Quote from doodlebug914
I just graduated with my BSN this spring. I'm working as a PCA2/Graduate Nurse at a local hospital until I take my boards... I am taking my HESI tomorrow at the college I graduated from. This is an 'exit' type of exam that we have to pass before taking our boards. I'm feeling down about not being able to pass and have this huge fear that I am not going to pass my boards!
Amidst my fear, I am questioning taking a role as an RN on floor nursing. It seems like most of the RN's on my floor have an associates degree, and I am questioning if I should be doing something different since I have my bachelor's? The pay is the same for an Assoc. or BSN, which doesn't make any sense to me. Just wondering what else is available that I might not be looking for, or what your opinions are!?
Another BSN student who just graduated as well was speaking with me, and said she wonders if the Assoc. degree RN's laugh thinking that we have wasted our time getting our BSN when we get the same pay/same responsibilities. Is this a big issue?
This is my take on it. I am going for an ADN first. Then once employed our local university has a RN to BSN program that is one night or day per week for one year. I am doing it this way on the advice of my godmother, who is an RN. She was an ADN for many years before getting her BSN and then her MSN. She has degenrative (sp?) disc disease and is now an educator for a local community college. She advised me to get an ADN first for financial reasons. Then to get an employer to pay for a BSN. She said in the first years it doesn't matter what your degree is in. Obviously, the exception would be if you want to go into a job that requires a BSN. At my kids school the nurse must have a BSN and I worked at a company that had a company nurse, who also had to be a BSN.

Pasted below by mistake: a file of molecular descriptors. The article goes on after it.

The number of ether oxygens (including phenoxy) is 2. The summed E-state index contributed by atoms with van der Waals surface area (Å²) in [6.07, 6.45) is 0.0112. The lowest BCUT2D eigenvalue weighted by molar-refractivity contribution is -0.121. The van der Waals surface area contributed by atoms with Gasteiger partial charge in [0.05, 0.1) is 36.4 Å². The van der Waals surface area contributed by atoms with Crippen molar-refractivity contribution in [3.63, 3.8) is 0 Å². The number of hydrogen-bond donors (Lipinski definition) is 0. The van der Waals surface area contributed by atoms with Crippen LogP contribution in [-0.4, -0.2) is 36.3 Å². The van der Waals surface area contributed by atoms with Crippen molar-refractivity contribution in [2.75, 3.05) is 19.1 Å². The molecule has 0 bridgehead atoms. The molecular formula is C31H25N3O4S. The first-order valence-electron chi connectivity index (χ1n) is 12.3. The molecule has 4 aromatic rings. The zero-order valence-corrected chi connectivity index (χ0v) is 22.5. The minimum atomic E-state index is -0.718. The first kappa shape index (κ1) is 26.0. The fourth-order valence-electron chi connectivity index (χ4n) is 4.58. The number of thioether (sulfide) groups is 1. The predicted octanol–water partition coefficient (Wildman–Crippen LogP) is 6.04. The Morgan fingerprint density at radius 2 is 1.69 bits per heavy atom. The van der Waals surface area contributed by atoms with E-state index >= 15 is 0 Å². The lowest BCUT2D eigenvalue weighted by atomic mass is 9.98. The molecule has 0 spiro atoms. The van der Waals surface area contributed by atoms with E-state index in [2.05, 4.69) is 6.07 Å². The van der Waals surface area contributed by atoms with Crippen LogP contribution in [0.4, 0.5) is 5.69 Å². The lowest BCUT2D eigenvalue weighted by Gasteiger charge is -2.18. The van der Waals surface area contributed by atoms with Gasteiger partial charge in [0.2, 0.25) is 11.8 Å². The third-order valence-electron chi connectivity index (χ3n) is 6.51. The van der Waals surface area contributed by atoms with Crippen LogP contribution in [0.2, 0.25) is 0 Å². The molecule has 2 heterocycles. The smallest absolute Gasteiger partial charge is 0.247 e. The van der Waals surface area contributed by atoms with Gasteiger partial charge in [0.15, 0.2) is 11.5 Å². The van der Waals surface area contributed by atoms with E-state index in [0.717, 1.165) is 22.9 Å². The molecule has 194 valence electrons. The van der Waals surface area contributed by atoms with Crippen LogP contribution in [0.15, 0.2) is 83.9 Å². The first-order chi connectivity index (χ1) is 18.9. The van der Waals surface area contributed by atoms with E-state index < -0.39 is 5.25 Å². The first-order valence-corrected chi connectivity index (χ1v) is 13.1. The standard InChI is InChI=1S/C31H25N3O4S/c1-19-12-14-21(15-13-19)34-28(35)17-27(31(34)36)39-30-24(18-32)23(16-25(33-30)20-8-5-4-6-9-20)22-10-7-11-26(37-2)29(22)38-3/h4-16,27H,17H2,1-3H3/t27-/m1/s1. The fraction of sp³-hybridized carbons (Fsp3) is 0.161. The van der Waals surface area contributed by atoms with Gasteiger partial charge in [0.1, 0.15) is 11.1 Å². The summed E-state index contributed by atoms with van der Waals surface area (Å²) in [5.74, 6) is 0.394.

I would like to be a CNM one day and I look at it like this. I have to work in l&d for a few years to be able to get in the program and know what I am doing. Might as well work on my BSN at the same time.
But I am a stay-at-home mom who is anxious to get back to work in two years. If I were single I might have gone for the BSN first. Plus, the only financial aid I can get are loans. Not really interested in loans so I am paying out of pocket. The ADN program is about $3000 including books, uniforms, etc. Tuition alone for the BSN is $10,000 total not including books, uniforms, lab fees, etc.
I think what you do first just depends on where you are and what your goals are. At least your first step towards an advanced degree is out of the way if that is the way you decide to go. And when you have more experience you will get paid more for a BSN, according to my godmother. And your duties will be the same as the ADN nurse.
Congrats on you BSN and good luck with your boards.